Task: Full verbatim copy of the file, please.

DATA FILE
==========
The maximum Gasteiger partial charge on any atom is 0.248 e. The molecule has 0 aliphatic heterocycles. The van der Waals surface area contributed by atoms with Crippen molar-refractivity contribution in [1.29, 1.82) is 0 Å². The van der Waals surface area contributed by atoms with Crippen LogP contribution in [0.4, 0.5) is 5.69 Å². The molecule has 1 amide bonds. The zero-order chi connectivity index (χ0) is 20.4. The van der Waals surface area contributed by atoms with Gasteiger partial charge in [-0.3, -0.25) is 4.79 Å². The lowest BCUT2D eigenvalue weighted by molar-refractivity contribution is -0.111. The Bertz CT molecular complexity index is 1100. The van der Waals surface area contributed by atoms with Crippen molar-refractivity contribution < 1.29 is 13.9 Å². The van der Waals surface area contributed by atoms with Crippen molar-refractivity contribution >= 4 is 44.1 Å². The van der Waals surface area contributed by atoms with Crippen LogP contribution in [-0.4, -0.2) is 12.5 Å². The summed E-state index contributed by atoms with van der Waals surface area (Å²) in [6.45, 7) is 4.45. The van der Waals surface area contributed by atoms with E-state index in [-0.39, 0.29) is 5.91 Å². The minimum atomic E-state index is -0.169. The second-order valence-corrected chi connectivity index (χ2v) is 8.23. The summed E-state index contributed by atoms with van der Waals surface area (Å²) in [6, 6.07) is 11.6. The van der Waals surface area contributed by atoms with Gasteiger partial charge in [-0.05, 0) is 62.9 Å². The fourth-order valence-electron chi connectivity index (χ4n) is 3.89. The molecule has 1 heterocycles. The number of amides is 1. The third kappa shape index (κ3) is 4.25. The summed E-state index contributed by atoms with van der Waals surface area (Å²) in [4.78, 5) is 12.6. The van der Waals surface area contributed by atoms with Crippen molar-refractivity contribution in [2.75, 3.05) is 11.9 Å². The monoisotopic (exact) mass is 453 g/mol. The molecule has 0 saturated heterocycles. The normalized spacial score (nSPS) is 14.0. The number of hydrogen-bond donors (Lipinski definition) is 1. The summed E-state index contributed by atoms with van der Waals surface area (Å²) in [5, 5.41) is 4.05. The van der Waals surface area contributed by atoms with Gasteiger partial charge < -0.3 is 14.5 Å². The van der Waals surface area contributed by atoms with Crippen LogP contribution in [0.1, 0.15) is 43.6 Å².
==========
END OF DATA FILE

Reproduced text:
The maximum Gasteiger partial charge on any atom is 0.248 e. The molecule has 0 aliphatic heterocycles. The van der Waals surface area contributed by atoms with Crippen molar-refractivity contribution in [1.29, 1.82) is 0 Å². The van der Waals surface area contributed by atoms with Crippen LogP contribution in [0.4, 0.5) is 5.69 Å². The molecule has 1 amide bonds. The zero-order chi connectivity index (χ0) is 20.4. The van der Waals surface area contributed by atoms with Gasteiger partial charge in [-0.3, -0.25) is 4.79 Å². The lowest BCUT2D eigenvalue weighted by molar-refractivity contribution is -0.111. The Bertz CT molecular complexity index is 1100. The van der Waals surface area contributed by atoms with Crippen molar-refractivity contribution < 1.29 is 13.9 Å². The van der Waals surface area contributed by atoms with Crippen molar-refractivity contribution >= 4 is 44.1 Å². The van der Waals surface area contributed by atoms with Crippen LogP contribution in [-0.4, -0.2) is 12.5 Å². The summed E-state index contributed by atoms with van der Waals surface area (Å²) in [6.45, 7) is 4.45. The van der Waals surface area contributed by atoms with E-state index in [-0.39, 0.29) is 5.91 Å². The minimum atomic E-state index is -0.169. The second-order valence-corrected chi connectivity index (χ2v) is 8.23. The summed E-state index contributed by atoms with van der Waals surface area (Å²) in [6, 6.07) is 11.6. The van der Waals surface area contributed by atoms with Gasteiger partial charge in [-0.05, 0) is 62.9 Å². The fourth-order valence-electron chi connectivity index (χ4n) is 3.89. The molecule has 1 heterocycles. The number of amides is 1. The third kappa shape index (κ3) is 4.25. The summed E-state index contributed by atoms with van der Waals surface area (Å²) in [4.78, 5) is 12.6. The van der Waals surface area contributed by atoms with Crippen molar-refractivity contribution in [2.75, 3.05) is 11.9 Å². The monoisotopic (exact) mass is 453 g/mol. The molecule has 0 saturated heterocycles. The normalized spacial score (nSPS) is 14.0. The number of hydrogen-bond donors (Lipinski definition) is 1. The summed E-state index contributed by atoms with van der Waals surface area (Å²) in [5, 5.41) is 4.05. The van der Waals surface area contributed by atoms with Gasteiger partial charge < -0.3 is 14.5 Å². The van der Waals surface area contributed by atoms with Crippen LogP contribution in [0.1, 0.15) is 43.6 Å².